CPD-associated peritonitis is a leading cause of morbidity and mortality for ESRD patients maintained on CPD therapy. The percentage of ESRD patients maintained on CPD therapy is declining. The reasons are unclear, but may be due to concerns about CPD-associated peritonitis. The incidence of CPD-associated peritonitis has decreased largely attributed to technical advances and the identification of risk factors including exit-site infection, colonization with Staphylococcus aureus and depression. The typical spectrum of organisms causing peritonitis include gram-positive organisms (67%), gram-negative organisms (28%), fungi (2.5%) or anaerobic organisms (2.5%). Culture-negative episodes do occur: up to 20% of the episodes of peritonitis in some series are culture-negative. The treatment of CPD associated peritonitis is rather standardized with current recommendations by the International Society of Peritoneal Dialysis universally adopted. Approximately 80% of the patients developing peritonitis will respond to antimicrobial therapy and remain on CPD therapy, while 10 to 15% of the patients require catheter removal and transfer to hemodialysis. Approximately 6% of the patients expire as a result of peritonitis. The outcome is different based on organism with gram-negative and fungal episodes having a worse outcome than gram-positive episodes. The development of CPD-associated peritonitis can be linked to traditional risk factors such as exit-site infection and poor technique. Bacterial biofilm has also been suggested as a cause of peritonitis. Our current antimicrobial protocols may not permit adequate dosing to penetrate the biofilm and be a reason for recurrent or repeat episodes of peritonitis. It is important that we improve our understanding of factors responsible for the development and outcome of CPD-associated peritonitis in order for this renal replacement therapy to remain a viable option for patients with ESRD.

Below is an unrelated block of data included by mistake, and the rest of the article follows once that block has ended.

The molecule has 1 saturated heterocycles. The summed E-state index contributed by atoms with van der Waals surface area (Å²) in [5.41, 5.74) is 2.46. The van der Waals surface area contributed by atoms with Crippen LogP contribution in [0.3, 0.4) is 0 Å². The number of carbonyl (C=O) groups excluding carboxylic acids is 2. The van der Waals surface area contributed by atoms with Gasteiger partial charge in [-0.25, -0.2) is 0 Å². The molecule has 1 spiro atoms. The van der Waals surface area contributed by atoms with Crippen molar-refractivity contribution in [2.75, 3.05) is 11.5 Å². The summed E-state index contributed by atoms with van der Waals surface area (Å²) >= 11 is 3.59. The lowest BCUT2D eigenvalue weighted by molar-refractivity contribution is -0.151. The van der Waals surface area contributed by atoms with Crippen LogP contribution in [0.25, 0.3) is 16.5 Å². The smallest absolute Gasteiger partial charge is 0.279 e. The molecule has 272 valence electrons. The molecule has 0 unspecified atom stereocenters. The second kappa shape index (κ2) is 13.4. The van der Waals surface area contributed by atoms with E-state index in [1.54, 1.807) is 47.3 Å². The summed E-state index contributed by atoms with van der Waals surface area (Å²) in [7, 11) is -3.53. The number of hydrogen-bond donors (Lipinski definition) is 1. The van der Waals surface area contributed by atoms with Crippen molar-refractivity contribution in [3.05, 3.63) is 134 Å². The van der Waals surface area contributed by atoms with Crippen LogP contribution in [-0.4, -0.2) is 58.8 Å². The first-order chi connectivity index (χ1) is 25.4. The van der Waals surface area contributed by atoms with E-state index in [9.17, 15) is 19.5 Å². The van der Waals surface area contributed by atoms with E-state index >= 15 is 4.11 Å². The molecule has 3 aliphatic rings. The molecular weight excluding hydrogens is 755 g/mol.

Troidle, L., & Finkelstein, F. (2006, April 6). Treatment and outcome of CPD-associated peritonitis. Annals of Clinical Microbiology and Antimicrobials. https://doi.org/10.1186/1476-0711-5-6